After sandwiches for lunch and a quick walk round town, York is lovely in the summertime, my afternoon is split into two tasks. Firstly I’m looking at progress on the development of some new features on the ADS website, if you are a regular user you will know it has been recently updated with a new design and also lots of new features. We are working hard on trying to integrate the Imagebank (a free to use collection of archaeological images for teaching and learning) into our main search – ArchSearch. This means that when someone searches on, for example, Stonehenge, they get a series of good pictures to use in their results set as well as monument inventory records and archives relating to the site. Progress on this is good thanks to the hard work of the development team and others. Secondly I have meetings with the ADS development team in the afternoon to discuss our plans for services –this means that as well as the various ways of discovering data held by the ADS via our website we are working to publish data as ‘services’ that can be consumed by other search mechanisms. This is quite a technical discussion, but it’s also quite exciting because we can see lots of potential for making our holdings more easily discoverable to wider and wider audiences, and in my job that’s what makes me really happy.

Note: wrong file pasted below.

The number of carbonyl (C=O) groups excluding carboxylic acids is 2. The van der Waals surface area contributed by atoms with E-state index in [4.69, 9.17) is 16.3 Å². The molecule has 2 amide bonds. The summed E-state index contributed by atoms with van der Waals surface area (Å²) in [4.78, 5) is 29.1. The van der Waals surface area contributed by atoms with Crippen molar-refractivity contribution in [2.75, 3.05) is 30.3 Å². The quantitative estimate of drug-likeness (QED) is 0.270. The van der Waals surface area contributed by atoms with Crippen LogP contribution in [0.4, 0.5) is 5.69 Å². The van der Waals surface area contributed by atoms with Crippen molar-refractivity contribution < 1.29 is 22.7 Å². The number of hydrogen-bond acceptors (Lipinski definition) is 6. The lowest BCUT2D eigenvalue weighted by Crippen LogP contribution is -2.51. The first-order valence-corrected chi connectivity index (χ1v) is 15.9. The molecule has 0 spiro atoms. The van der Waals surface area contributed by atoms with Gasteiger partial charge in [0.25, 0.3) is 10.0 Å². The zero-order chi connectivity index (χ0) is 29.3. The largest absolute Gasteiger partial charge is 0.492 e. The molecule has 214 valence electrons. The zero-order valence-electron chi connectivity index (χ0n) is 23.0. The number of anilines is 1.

So after a long day I’ve got no dirt under my fingernails, and discovered no new sites, but I feel that it’s been a good and satisfying day working on ways to both keep archaeological data safe and to get it out to people who need it to continue their work or simply have an interest in our shared past.

Tim ponders some worrisome floppy discs

Tim, one of our curatorial officers ponders some worrisome floppy discs, will the data be recoverable?

 

Jenny Mitcham (Curatorial Officer)

Jen